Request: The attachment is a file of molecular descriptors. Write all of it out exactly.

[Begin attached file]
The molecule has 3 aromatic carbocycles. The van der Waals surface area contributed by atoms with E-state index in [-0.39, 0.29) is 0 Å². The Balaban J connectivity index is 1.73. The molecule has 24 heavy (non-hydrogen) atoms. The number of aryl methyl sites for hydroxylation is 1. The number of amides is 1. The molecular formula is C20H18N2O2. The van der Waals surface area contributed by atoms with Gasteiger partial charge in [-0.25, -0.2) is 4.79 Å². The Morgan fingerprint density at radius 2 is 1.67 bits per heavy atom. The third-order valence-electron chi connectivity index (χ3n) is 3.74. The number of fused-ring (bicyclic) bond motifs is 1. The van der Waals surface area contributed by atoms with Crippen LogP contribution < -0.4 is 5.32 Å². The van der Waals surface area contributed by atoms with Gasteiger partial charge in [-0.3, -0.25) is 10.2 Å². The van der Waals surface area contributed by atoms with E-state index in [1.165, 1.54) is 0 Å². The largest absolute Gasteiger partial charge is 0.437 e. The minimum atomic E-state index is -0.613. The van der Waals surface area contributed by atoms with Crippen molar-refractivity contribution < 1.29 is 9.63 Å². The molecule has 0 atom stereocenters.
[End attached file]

The molecule has 3 aromatic carbocycles. The van der Waals surface area contributed by atoms with E-state index in [-0.39, 0.29) is 0 Å². The Balaban J connectivity index is 1.73. The molecule has 24 heavy (non-hydrogen) atoms. The number of aryl methyl sites for hydroxylation is 1. The number of amides is 1. The molecular formula is C20H18N2O2. The van der Waals surface area contributed by atoms with Gasteiger partial charge in [-0.25, -0.2) is 4.79 Å². The Morgan fingerprint density at radius 2 is 1.67 bits per heavy atom. The third-order valence-electron chi connectivity index (χ3n) is 3.74. The number of fused-ring (bicyclic) bond motifs is 1. The van der Waals surface area contributed by atoms with Crippen LogP contribution < -0.4 is 5.32 Å². The van der Waals surface area contributed by atoms with Gasteiger partial charge in [-0.3, -0.25) is 10.2 Å². The van der Waals surface area contributed by atoms with E-state index in [1.165, 1.54) is 0 Å². The largest absolute Gasteiger partial charge is 0.437 e. The minimum atomic E-state index is -0.613. The van der Waals surface area contributed by atoms with Crippen molar-refractivity contribution < 1.29 is 9.63 Å². The molecule has 0 atom stereocenters.